Saying yes to the job was easy; actually engaging with the nitty gritty of choosing poems and having to write rejection letters continues to prove challenging. With Jessica’s help, I settled on a standard rejection note, suddenly understanding one uses a form rejection not for lack of empathy or care, but due to the importance of keeping a respectful, professional relationship with the writers offering their work. When time allows, I will add an extra sentence or two.  I also enjoy working with writers willing to make minor edits; when the work stays with me, and there’s some small change we can make to streamline the poem, I’ll go out on a limb and make a suggestion.

The joy of the job comes via the range of submissions and viewpoints. The subject matter can’t help but be rich and intense, whether writers are focusing on a miscarriage, the fears and joys they hold out for their unborn children, or the exhaustion and elation of those first few months as a brand new parent.

With a mere six months behind me as a poetry editor, I decided to ask a couple of more seasoned poetry editors about their experiences, specifically asking what they found the most challenging, and the most rewarding about the role. I also asked them about their own current writing projects.

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Christine Klocek-Lim at The Autumn Sky replies:

What I find most challenging about being a poetry editor begins and ends with the submissions. When I first began Autumn Sky Poetry, I asked for work from poets I admired or whose poems I found on various public and private workshops online. Then, for a few years after I opened up submissions, the volume I received was small. However, the number of poems I’ve received in the past few years has been growing, and while I’m incredibly pleased that so many people like the journal, it’s been more difficult to keep up.

I set aside a few weeks before each issue goes live to read all the poems at once, but what used to take one day now can take up to two weeks and sometimes more. It’s daunting, especially sending out rejections. With every issue this becomes more difficult because though there are more amazing poems, there are also more poems that aren’t. And though many may not believe this, it’s almost as unpleasant to send out rejections as it is to receive them. Every time I send one out I remember what it feels like to get a rejection. I hate to have to send bad news out into the world.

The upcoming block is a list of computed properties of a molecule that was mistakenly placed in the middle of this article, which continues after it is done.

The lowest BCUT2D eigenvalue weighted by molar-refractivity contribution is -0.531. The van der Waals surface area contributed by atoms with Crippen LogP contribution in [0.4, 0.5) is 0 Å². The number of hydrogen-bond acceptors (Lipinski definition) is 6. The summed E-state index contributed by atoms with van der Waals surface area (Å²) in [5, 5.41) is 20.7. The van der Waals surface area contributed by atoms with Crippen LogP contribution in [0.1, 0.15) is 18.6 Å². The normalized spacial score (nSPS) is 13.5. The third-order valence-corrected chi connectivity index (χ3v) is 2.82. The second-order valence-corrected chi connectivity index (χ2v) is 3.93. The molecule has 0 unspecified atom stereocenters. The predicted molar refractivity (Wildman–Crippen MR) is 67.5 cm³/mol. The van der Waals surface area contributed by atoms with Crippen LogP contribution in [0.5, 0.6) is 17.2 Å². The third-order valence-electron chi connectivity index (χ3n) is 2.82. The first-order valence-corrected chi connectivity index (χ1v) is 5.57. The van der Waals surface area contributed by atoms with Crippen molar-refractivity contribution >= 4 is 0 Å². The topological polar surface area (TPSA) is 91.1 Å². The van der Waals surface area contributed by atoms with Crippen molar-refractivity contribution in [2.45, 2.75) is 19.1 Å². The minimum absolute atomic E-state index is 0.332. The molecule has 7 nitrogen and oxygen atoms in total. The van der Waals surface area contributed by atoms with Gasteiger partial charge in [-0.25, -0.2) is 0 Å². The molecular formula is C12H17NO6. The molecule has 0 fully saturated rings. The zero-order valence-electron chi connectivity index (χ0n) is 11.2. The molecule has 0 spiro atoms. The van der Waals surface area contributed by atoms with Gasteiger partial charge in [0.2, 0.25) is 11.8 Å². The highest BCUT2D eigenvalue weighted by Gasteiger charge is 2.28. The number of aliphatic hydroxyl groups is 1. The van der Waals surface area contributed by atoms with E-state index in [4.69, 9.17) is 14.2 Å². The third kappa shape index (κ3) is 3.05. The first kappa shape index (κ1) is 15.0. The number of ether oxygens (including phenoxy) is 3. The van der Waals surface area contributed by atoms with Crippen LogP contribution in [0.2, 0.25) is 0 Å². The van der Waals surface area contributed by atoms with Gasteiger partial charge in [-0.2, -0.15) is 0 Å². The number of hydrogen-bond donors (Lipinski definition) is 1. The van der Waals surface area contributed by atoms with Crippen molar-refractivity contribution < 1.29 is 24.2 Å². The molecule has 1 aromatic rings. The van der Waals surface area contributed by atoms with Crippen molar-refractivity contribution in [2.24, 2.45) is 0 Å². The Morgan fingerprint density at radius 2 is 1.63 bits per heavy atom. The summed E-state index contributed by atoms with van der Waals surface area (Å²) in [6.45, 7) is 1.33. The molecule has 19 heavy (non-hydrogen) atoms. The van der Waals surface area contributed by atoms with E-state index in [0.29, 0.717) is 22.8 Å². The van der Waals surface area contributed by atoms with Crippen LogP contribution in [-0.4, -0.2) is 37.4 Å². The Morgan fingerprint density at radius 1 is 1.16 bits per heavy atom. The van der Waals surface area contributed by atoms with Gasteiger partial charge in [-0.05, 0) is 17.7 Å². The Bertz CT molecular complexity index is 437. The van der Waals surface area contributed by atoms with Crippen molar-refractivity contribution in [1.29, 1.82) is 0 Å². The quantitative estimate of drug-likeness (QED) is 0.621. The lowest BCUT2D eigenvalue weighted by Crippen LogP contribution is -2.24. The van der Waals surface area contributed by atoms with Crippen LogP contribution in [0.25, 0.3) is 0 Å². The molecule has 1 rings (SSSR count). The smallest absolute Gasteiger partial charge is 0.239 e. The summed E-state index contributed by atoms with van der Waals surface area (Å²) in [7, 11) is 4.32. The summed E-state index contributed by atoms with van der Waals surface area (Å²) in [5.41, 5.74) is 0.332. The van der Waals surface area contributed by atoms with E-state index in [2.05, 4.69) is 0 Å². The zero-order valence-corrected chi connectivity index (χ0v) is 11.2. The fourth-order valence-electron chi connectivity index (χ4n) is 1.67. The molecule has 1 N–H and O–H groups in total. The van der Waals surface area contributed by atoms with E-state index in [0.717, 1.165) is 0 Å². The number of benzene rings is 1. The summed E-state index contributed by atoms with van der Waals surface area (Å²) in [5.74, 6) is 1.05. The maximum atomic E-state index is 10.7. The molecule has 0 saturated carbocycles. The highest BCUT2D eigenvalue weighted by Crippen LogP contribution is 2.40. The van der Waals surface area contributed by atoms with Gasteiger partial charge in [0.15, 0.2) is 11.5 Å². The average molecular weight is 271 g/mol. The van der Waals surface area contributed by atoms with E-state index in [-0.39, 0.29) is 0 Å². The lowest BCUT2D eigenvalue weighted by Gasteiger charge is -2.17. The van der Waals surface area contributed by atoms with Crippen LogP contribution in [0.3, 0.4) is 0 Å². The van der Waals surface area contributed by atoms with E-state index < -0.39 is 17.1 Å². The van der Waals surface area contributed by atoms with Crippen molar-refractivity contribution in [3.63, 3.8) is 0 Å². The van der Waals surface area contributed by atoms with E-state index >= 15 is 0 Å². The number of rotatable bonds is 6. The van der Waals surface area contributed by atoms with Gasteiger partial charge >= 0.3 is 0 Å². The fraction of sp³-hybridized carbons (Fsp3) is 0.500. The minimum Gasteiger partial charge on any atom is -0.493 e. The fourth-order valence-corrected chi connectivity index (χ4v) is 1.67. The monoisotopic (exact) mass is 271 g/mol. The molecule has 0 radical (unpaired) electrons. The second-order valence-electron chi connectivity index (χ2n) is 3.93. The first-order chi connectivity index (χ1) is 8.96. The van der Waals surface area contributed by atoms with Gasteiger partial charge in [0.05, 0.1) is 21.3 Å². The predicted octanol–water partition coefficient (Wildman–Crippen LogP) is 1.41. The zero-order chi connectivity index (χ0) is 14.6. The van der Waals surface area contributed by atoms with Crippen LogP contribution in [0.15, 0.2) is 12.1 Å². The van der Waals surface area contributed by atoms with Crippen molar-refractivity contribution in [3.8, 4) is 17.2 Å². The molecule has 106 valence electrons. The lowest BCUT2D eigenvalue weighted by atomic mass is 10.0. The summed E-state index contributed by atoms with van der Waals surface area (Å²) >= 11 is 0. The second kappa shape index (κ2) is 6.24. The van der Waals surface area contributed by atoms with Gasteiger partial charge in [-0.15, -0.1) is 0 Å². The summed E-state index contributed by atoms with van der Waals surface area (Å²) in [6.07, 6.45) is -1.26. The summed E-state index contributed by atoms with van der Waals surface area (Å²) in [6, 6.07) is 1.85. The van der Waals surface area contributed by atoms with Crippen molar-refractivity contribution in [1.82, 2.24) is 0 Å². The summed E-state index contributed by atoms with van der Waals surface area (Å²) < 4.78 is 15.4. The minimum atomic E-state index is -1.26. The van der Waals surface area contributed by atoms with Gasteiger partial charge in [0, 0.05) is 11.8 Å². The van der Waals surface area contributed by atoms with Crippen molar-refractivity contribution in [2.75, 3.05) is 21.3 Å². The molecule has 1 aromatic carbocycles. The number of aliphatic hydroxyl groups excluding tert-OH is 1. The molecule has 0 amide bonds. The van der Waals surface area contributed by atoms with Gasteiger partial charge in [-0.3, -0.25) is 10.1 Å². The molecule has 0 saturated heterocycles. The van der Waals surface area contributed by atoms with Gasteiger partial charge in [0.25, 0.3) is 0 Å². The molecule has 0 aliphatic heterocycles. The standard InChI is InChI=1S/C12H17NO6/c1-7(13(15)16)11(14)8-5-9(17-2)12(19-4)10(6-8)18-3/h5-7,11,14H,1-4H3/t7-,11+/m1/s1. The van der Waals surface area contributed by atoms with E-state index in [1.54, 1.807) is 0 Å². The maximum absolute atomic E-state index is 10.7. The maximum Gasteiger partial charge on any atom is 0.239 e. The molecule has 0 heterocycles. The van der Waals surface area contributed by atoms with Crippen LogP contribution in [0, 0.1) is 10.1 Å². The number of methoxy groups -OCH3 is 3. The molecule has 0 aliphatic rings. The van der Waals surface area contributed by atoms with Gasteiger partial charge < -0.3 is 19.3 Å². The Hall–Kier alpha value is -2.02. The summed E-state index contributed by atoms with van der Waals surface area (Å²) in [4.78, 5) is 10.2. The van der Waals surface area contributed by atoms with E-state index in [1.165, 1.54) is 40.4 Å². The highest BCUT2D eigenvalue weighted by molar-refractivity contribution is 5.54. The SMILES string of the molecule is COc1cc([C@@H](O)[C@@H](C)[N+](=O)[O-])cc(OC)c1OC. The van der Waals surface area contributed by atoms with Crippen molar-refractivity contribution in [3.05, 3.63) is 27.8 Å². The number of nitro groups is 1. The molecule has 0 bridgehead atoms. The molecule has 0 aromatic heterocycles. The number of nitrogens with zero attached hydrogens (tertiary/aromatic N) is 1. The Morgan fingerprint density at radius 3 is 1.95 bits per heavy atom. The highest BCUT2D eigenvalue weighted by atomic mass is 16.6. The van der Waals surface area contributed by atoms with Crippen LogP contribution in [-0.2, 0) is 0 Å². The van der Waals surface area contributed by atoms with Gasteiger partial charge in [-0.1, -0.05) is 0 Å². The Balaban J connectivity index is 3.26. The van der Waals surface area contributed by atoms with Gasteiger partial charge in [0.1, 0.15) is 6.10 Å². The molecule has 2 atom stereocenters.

What I find most rewarding about editing Autumn Sky Poetry is the people I meet. I never anticipated how many poets would send me their work, and how lovely it’s been over the years to find myself part of the poetry community. Even now I sometimes can’t believe that so many incredible artists would give me their work and trust me to get the poems out there where others can see them.

It gives me a great sense of accomplishment knowing that I’m helping to promote this art, this love of language by showcasing the work of both new and established poets. It sounds trite, but really, I love it. I couldn’t do this if it weren’t for the people. I don’t make any money from this, and I don’t anticipate ever doing so. I simply love the words and the people who create the poems.

At the moment I’m working on a new poetry manuscript titled “Glimpse.” It’s a series of prose poems told from different points of view, like snapshots of people’s lives, some based on current events and some based on emotional or philosophical conflicts that interest me. I’m revising my novel, “The Quantum Archives,” and have sent it out to a few contests. I have two other poetry manuscripts I hope to get published: “Dark matter,” a set of astronomical poems, and “Cloud studies,” a sonnet sequence.

This summer I’m hoping to write the sci-fi novel that’s been kicking around my head for the last few years and in between my personal writing projects, I will continue to publish Autumn Sky Poetry. Given the success of last year’s art issue, I’m planning another one for this October when I will publish ekphrastic poems and poems with accompanying artwork. I’m also hoping to release another issue of Autumn Sky Poetry on the iPad. The January issue looks fantastic and I can’t wait to see the current issue on the device.

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And Marjorie Tesser, editor of The Mom Egg, replied:

The most challenging aspect of editing a literary publication is time-editing a work takes an enormous amount of it-not just selecting pieces, assembling the manuscript and publishing, but also communicating with the writers and promoting the book.  Of course, in larger publications, these duties are shared, but there are a surprising number of small presses and literary magazines that are one or two-person operations.

Another challenge is communicating gently with those whose work is not accepted for the publication.  For each issue, we must turn down more people than we accept.  Often these are writers whose work is respected and has merit, but just didn’t fit with the issue.  Or new writers, whose work isn’t so polished, but we don’t want to discourage them.  As a writer myself, I appreciate publications that communicate respectfully, whether good news or bad!

Foremost in the rewards of editing is the little shock of pleasure when, in ploughing through a mountain of manuscripts, you read something wonderful!  It is also rewarding to “discover” new writers.  The Mom Egg (an annual collection of work by and about mothers) has been the initial publication venue for several poets who have gone on to publish and perform in many other places, to great acclaim.  It’s satisfying to help nurture those talents and share those voices.